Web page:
Chicago's destructive funding of pensions

Chicago --
like the state of Illinois -- does not fund its employee pensions at their true
cost level (as determined by actuaries). If it did, the city would have to
provide an additional $700 million or so in funding in 2012. By 2015 the number
could grow to about $800 million. Not funding these costs as they are incurred
simply shifts the liabilities to the future.


City
workers can retire at age 50 with full pensions. But last week, the Illinois
legislature passed a bill to bring pension reform to policemen and firemen
hired after Jan. 1. They would have to work until they are 55 to receive full
pensions.


Mayor Richard Daley objected
to a provision of the bill that would require funding at the actuarial level by
2015. But the costs in either case are being incurred this year, next year, the
year after ....


So,
if Chicago doesn't fund these costs, who will? Taxpayers elsewhere in the
state, in communities with their own underfunded pensions plans?


The
Civic Committee of the Commercial Club of Chicago just completed a study of
pensions received by Chicago employees who retired this year after full careers
with the city government. (You can find the study at IllinoisIsBroke.com.)


First,
on the retired firefighters list: A 50-year-old firefighter is receiving a
pension with a lifetime value of $1,037,085. Down the page you come to an
emergency medical technician battalion chief who retired at 53. His pension is
worth $2,181,832. Keep reading. There's a deputy fire commissioner who retired
at 57. His pension is worth $2,746,769. The average fire department retiree's
pension value on the list is $1,318,052.


Then
consider the police retirees. The third one on the list retired at 50 with 25
years of service. His pension is worth $1,072,903. Down the page is a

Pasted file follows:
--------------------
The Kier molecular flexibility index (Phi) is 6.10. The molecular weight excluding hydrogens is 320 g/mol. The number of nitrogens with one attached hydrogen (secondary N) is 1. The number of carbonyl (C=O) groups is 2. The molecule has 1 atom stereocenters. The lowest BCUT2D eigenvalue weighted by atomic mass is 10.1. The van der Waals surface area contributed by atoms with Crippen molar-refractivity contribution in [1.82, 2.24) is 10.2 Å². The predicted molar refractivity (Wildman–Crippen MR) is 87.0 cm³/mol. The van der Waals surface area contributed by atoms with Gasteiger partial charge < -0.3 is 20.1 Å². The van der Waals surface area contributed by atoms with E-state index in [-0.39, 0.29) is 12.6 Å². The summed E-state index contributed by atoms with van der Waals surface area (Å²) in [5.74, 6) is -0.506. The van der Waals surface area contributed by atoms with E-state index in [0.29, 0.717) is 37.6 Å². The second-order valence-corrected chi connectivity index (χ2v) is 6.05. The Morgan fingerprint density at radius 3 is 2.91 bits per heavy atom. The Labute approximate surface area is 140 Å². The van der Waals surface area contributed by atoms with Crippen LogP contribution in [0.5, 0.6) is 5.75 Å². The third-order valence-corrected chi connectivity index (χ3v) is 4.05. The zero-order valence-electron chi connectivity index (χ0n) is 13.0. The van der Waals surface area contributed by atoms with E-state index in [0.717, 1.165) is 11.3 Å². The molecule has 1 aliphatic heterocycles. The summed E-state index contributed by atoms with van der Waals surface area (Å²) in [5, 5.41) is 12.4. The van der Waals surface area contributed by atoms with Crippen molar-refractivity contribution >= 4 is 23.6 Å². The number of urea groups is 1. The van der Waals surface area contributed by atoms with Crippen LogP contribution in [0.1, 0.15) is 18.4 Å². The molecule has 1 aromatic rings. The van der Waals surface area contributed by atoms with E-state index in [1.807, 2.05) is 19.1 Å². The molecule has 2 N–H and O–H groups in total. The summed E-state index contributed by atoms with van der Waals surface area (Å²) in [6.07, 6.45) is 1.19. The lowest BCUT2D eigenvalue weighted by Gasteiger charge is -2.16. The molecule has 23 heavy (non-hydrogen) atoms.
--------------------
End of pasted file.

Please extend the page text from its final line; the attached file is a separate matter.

lieutenant, 51, with a pension value of $1,487,527. A captain has one worth
$2,464,630. Average: $1,236,186.


Look
at the laborers. First on the list is a chief mason inspector who retired at
50. His pension value is $1,985,051. Next is a laborer who retired at 50 with a
pension value of $1,265,984. The next 50-year-old laborer gets $1,400,165.
Average for the group: $1,411,610.


Or
how about the municipal employees? The first is a deputy commissioner who
retired at 50; his pension value is $2,664,526. A senior library clerk who
retired at 50 gets a pension valued at $1,027,984.


And
on it goes, making these pensions very costly for taxpayers. These 50ish
retirees can -- and many do -- get another job, and earn more retirement
benefits.


This
is one reason why Chicago has unfunded pension liabilities approaching $15
billion. This is an enormous problem our next mayor will have to tackle. How
will he or she do it without pension reform? How will union leaders explain it
to their members when the funds run out of money?


The
city's pension fund in the worst shape -- the firefighters' fund -- is projected
to run out of money as early as 2019. And neither the state nor Chicago is a
guarantor of that obligation.


Illinois
has its own problems: unfunded pension liabilities at $80 billion or more,
growing at 81/2 percent each year. (There's a nice irony in the fact that
Illinois is requiring Chicago to fund its true pension costs when the state
doesn't fund its own.)


These
liabilities are one reason why some legislators want Illinois to borrow $4
billion -- which would have to be repaid, with interest -- in order to partially
fund its own pension costs. It is also why some legislators would like to raise
taxes -- in order to keep these costly pension plans in place for the next 30
years or so.


A
better idea: reform the pensions, which will reduce their costs, and fund them
according to actuarial standards. Such reforms can be done in a way that fully
protects retirees as well as the benefits current workers have already earned.
Companies in the private sector have been compelled to make these changes.
Illinois and Chicago should do so as well.


It
was once said that democracy is about government of the people, by the people,
and for the people. This means we should not continue to extend costly retirement
benefits to public employees that ordinary taxpayers cannot obtain for
themselves.


R. Eden Martin is
president of the Civic Committee of the Commercial Club of Chicago.

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